Operations

Each year we prepare a detailed budget covering operations, such as expected cows in milk, yields and feed demand, and the financials derived therefrom:  revenue and costs.

Budget for 2018/19 operations

Livestock - For the year we are budgeting on the following for the end of the year (the previous years are actuals):

  2014/15 2015/16   2016/17 2017/18 2018/19
Cows in the herd 261 233   250 260 260
Cows in milk 245 216   228 240 240
Heifers in calf 56 49   56 37 45
Bulling heifers 23 27   26 17 16
Other heifers 131 128   98 127 123
Beef youngstock 6 0   5 0 16
Total 477 440   430 441 460
Cows in the herd as % of total 55% 53%   58% 59% 57%

 

As shown in the table above, we are forecasting a herd of 260 cows by the end of 2018/19 with an average 240 cows being milked per day, each producing again on average 32 litres (or 10,575 litres per year).

Our budgeted herd of 260 compares with the national average in the calendar year 2016 of 143 for the UK as a whole and 148 in England.

Our annual yield per cow, forecasted to be 11,600 litres, is above the average yield per cow nationwide, which in 2017/8 was 9,883 litres.  This increase reflects the fact that we went to three times milking a day in April 2018. 

Through the year we are assuming that around 1.5% of our cows in millk will be either fresh cows or cows with mastitis and this kept out of the milks sales chain.  This is well below the national average and something we are proud of.

For 2018/19 we are forecasting 248 calves being born, 193 coming from cows and 55 from heifers.  We continue to assume that half of the calves will be girls and half being boys, although recently we have been seeing more heifers born than boys.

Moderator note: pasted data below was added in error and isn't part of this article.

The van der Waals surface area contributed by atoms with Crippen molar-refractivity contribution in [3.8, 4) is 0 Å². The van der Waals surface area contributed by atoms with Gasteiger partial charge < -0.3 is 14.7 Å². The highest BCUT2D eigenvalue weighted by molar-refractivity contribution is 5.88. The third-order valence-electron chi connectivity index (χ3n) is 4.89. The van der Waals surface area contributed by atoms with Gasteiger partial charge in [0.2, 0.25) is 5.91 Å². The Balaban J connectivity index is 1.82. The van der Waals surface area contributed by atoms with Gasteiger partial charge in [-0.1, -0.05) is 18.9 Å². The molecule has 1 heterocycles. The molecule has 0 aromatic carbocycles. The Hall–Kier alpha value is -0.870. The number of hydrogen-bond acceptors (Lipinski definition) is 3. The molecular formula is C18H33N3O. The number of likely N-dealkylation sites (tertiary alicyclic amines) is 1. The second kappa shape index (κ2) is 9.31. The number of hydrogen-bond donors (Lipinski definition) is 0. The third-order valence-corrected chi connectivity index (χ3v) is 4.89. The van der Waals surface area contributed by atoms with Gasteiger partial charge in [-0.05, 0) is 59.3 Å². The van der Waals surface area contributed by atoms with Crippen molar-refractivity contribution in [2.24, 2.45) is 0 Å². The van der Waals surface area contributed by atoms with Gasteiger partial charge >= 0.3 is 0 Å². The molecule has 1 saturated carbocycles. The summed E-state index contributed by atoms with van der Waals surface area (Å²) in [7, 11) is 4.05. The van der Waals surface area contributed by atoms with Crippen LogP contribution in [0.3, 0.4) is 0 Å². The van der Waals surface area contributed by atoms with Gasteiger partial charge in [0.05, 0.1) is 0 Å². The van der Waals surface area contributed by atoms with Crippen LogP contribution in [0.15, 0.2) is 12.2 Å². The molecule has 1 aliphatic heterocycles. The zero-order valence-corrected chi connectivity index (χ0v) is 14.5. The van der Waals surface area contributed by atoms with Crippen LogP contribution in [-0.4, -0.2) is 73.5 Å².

As we operate under a closed herd policy, we do not buy in any animals.  This allows us to improve our biosecurity on the farm, an important aim.

We will sell our beef calves to the market.  Again, because we are a closed herd, the buyers can appreciate that the quality of our animals is high.  As our reputation grows over time we hope this will lead to higher prices being obtained.  We will also sell cows that are getting old.  They may be sold to other farms or to the abattoirs.  We are budgeting the sale of 63 cows under a planned cull programme.  We will also see the forced culling or death of perhaps 5 cows in the year due to illness.

Milk production - We are budgeting production of 3.154 million litres (8,570 litres per day) for the year.

Food - We expect to use the following amounts of food at a total cost of £408,000:

Concentrates & Minerals 918 dry tonnes £266,000

Bulk food

2,203 dry tonnes

£150,000

Bedding - We expect to use the following amount of bedding over 2013/14 at a total cost of £38,000:

Straw 176 tonnes £10,000
Sand 1,800 tonnes £35,000

LabourWe have six dairy and arable staff.  Creating a team in dairy has proven to be hard.  Sadly, most British people do not want to work in such a business or, if they do, do not appreciate the hard work that is required.  We try to keep the use of contractor staff to a minimum.

Estate management - We have invested heavily in improving the drainage of our fields.  This work continues as does our work on improving the woodlands.  What has been noticeable over the 20 years that we have owned the estate is how the wildlife has improved.  This is good news.

Capital projects - Since we bought Henden in 1997 we have refurbished all of the staff houses, converted the original milking parlour into an office complex, bought some 64 acres of land, some of which used to belong to the estate in the 1970s, and then in the period 2010 to 2012 redeveloped much of our cow barns.  Along the way we have also upgraded our milking parlour and computer management systems.  Most recently we have improved still further our slurry handling systems and installed huge fans in the barns, which give our cows comfort during hot and humid conditions.

Inevitably more work needs to be done.  Half of our barns are relatively old and will need replacing in due course.  Ideally, we would replace them within five years, but the current economics of farming and the scale of investment required, probably close to £1 million, means this investment will be deferred.

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